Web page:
On April 20, Dr. Saskia Bonjour will join us to present her paper 'Families First? The Mobilization of Family Norms in Refugee Resettlement'.
Natalie Welfens, co-author on the paper, will co-present the seminar.
Laura Westerveen will moderate the discussion.
Saskia Bonjour is associate professor in political science at the University of Amsterdam. Her research focuses on the politics of migration and citizenship in the Netherlands and in Europe. The role of family, gender, and sexuality norms in the construction of national, cultural and racial identities is central in her research. She has also published about party politics, the role of the judiciary in policymaking, and the impact of EU migration policies on domestic politics. Find publications and full contact information here.
Natalie Welfens is a postdoctoral researcher working on the ERC project ‘Refugees are Migrants: Refugee Mobility, Recognition and Rights’ at the Centre for Fundamental Rights of the Hertie School of Governance. Drawing on feminist theory, Political Sociology and Critical Migration Studies, Natalie’s research focusses on questions around categorisation practices and resulting inequalities,inclusion and exclusion in refugee and migration policies.
This will be an hybrid event, so it will be possible to participate both in presence and online. Click here to register for the seminar.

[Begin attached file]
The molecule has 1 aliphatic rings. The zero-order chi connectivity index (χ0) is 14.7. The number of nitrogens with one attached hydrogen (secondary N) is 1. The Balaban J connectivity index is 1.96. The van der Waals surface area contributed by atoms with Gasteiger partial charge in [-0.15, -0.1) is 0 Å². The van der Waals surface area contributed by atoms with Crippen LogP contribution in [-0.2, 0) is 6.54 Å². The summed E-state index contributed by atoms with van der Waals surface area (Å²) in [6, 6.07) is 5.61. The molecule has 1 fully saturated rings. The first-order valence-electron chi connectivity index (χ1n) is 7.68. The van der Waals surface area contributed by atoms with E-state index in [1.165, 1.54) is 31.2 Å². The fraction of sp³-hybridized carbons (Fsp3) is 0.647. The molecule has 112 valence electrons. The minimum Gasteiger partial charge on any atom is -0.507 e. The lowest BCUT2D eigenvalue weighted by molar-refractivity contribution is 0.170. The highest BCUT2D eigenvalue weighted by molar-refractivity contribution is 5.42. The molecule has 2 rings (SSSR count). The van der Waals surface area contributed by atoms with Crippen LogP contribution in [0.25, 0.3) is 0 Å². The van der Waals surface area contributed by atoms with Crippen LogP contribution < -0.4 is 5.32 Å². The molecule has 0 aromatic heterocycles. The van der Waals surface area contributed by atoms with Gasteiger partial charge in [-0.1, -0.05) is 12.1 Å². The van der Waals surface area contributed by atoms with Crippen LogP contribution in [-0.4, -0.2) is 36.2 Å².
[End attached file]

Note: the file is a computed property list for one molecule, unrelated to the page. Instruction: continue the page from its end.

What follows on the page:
European resettlement programs prioritize the admission of refugee families. While this is seen as the “natural” thing to do, we argue that the mobilization of family norms is crucially political: in everyday bordering practices, interpretations of family norms are decisive for who is admitted to Europe. We study the selection of Syrian refugees in Turkey for humanitarian admission to Germany, which involves national governments, UNHCR, and NGOs. Fusing practice-theoretical approaches to humanitarianism and mobility governance on the one hand, with gender and sexuality scholarship on nationalism, empire, and migration on the other, we show how family norms configure discretionary power in transnational migration governance. First, family norms shape how power is exercised over refugees in vulnerability and assimilability assessments. Vulnerability assessments hinge on whether a family counts as protective and supportive, or deficient and threatening. Assimilability assessments scrutinize whether refugees do family “right”: in a way that will not disturb resettlement countries’ national (gender) order. Second, the mobilization of family norms reflects power disparities between actors. International and non-governmental actors strive to recognize plural family forms, but are disciplined into applying resettlement states’ more constraining family norms, thereby participating in the (re)production of the borders and boundaries of Europe.